You have a great idea for a new product or improvement on an existing one. You want to file a patent to protect your idea. Money will be needed for more than a patent attorney to file your application. You will need product evaluations, patent translations, drawings and illustrations. In addition, you will need to create a prototype. Completing the patent process requires an investment of time and effort.
Funding a Patent
Write a solid business plan to present to potential investors. A great idea is a start, but investors want to see how this new product will make them money. If you cannot write a business plan yourself, hire someone to write it for you. The plan should describe in detail how much money you need, what the money will be used for, how the patented product will be manufactured, marketed, and distributed for sale and what income and potential profits will be generated. Ask for enough money to fund the complete project. A 2004 US Bank study found that 79 percent of small business failures were due to "starting out with too little money." A fully researched business plan will help you avoid this.
Seek out public money through government offices. Many branches of state and federal government have grant and loan programs to sustain a new product through the patent and initial development stages. The US Department of Energy, for example, give grants for the development of inventions that benefit the environment and reduce household energy use. The Small Business Administration offers many types of small business loans, with various terms and repayment plans. Research your state’s economic development office and ask for a list of its startup programs. Many communities have incubator programs that provide funding and assistance for patent applications and startup assistance. Go to your local chamber of commerce, or local college or university, for a list of these incubator sources of public funding.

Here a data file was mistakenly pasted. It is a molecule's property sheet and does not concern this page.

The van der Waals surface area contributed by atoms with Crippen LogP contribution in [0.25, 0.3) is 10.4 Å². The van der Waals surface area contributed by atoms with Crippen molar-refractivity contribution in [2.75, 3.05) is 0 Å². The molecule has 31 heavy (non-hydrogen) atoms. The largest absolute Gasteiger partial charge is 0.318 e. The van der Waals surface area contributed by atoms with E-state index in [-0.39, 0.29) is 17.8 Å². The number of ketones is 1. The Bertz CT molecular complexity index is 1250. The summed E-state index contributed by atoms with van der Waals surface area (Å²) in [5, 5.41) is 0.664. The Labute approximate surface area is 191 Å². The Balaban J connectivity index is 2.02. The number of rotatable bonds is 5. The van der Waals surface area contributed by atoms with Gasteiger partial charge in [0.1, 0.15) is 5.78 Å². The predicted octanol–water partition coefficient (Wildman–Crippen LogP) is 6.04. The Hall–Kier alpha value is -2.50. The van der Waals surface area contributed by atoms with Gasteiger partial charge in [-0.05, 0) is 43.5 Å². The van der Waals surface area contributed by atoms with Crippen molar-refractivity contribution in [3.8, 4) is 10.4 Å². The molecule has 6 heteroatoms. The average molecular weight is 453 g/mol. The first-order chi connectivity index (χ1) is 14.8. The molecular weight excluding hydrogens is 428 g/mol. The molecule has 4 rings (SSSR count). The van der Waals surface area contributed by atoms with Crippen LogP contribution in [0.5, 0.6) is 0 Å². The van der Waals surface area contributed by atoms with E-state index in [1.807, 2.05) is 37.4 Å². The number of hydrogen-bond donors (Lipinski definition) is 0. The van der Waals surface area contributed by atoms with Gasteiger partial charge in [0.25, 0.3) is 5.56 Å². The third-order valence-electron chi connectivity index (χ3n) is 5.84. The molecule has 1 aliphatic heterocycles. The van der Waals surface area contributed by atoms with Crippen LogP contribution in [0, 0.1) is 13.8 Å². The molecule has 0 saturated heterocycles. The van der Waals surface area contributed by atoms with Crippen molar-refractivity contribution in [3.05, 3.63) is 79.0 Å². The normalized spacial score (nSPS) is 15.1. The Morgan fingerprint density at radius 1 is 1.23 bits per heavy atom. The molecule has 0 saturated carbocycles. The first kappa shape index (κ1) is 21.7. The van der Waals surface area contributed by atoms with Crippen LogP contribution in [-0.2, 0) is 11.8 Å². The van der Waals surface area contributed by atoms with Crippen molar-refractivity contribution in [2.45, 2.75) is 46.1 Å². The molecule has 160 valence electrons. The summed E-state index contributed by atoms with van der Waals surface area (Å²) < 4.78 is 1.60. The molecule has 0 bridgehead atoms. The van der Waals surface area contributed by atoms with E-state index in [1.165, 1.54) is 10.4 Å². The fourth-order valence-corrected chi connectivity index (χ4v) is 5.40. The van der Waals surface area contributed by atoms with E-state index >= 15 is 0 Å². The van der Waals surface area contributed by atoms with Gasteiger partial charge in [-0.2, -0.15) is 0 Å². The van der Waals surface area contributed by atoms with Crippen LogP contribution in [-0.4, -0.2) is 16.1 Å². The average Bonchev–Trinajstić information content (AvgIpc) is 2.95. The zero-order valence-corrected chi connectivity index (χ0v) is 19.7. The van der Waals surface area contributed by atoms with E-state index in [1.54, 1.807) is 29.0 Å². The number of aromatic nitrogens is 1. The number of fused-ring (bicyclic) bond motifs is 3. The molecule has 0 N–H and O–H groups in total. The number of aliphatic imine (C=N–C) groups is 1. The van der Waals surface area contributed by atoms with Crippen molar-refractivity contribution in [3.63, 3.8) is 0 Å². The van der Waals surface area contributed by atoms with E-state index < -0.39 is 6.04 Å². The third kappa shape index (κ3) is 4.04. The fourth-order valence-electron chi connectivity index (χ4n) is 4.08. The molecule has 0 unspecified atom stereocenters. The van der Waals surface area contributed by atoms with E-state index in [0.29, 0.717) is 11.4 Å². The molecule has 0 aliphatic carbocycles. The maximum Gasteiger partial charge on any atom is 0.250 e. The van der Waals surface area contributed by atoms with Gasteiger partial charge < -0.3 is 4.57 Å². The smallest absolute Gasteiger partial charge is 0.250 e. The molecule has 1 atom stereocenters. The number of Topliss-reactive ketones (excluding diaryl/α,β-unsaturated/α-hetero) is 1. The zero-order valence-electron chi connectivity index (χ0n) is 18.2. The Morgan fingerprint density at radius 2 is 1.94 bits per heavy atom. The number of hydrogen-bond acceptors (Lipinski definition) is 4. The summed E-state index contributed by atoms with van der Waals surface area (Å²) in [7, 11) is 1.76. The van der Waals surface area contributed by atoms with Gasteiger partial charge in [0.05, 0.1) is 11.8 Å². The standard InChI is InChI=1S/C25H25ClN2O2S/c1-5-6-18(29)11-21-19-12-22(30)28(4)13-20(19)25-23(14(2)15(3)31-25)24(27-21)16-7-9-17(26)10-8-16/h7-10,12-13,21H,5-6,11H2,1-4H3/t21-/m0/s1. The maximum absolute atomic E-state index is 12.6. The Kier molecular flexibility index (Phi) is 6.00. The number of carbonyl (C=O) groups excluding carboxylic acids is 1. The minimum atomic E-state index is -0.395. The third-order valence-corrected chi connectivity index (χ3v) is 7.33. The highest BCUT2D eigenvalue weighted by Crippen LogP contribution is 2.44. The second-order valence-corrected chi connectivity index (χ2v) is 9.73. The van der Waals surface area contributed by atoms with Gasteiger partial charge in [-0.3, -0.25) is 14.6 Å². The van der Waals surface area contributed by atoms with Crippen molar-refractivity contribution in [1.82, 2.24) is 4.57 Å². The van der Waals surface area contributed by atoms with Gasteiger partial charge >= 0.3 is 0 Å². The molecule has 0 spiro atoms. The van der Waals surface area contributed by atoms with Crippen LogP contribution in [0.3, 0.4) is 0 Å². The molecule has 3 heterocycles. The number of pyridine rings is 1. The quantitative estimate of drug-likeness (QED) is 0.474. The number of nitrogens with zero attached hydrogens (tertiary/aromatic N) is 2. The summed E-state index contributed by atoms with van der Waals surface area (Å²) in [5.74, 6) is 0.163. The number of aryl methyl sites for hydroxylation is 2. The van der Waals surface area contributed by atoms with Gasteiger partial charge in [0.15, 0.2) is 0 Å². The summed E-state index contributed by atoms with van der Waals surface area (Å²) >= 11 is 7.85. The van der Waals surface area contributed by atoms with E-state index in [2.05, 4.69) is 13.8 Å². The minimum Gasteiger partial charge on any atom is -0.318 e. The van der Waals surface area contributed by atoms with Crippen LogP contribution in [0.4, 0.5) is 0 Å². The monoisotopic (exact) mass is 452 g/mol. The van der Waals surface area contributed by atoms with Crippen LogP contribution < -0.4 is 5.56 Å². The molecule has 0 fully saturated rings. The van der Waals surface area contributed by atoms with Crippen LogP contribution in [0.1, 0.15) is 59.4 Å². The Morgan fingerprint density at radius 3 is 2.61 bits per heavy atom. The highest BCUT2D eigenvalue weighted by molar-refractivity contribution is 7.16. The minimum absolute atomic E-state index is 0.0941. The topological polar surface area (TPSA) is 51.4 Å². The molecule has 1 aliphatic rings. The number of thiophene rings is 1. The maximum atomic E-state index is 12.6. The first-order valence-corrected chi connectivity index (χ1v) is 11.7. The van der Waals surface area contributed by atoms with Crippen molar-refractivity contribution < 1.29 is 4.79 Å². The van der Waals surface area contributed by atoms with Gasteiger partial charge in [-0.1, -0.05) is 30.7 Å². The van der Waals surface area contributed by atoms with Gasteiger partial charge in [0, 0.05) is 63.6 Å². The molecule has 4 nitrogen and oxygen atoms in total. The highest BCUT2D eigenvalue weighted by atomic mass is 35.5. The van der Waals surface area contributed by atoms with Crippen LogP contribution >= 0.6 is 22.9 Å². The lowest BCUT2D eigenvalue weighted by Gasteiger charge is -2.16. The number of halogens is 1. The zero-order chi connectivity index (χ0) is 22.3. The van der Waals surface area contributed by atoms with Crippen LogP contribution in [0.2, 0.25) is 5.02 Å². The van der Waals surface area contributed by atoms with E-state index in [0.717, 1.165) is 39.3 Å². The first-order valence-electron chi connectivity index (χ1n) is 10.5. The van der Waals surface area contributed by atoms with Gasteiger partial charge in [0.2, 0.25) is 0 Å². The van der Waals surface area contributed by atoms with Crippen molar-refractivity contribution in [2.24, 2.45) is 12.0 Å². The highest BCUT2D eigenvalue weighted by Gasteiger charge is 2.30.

Present your product for patent to venture capital investment groups for consideration in their next round of funding. Venture capitalists understand all phases of developing and bringing a new idea to market. In addition to providing money, they can guide you to the best professional assistance through the early stages of development, such as suggesting a local patent attorney or patent agent. Venture capital may come with some strings attached. Be prepared to negotiate how much ownership you are willing to dispense in order to get the patent funding you need. Venture capital groups are located throughout the world, and each requires a professional business plan and may require you to present your idea in person.
Search google.com/patents to see if someone already has your idea. This will save you time, money and heartache as you move into the process.
Be wary of patent assistance offers that require you to do little more than send in money. Ask several attorneys for recommendations on patent assistance before choosing where to spend your money.
- Raising Start up Captial
- "Inventor's Notebook: A Patent It Yourself Companion"; Fred Grissom and David Pressman; 2008
- "Nolo's Patents for Beginners"; David Pressman and Richard Stim; 2009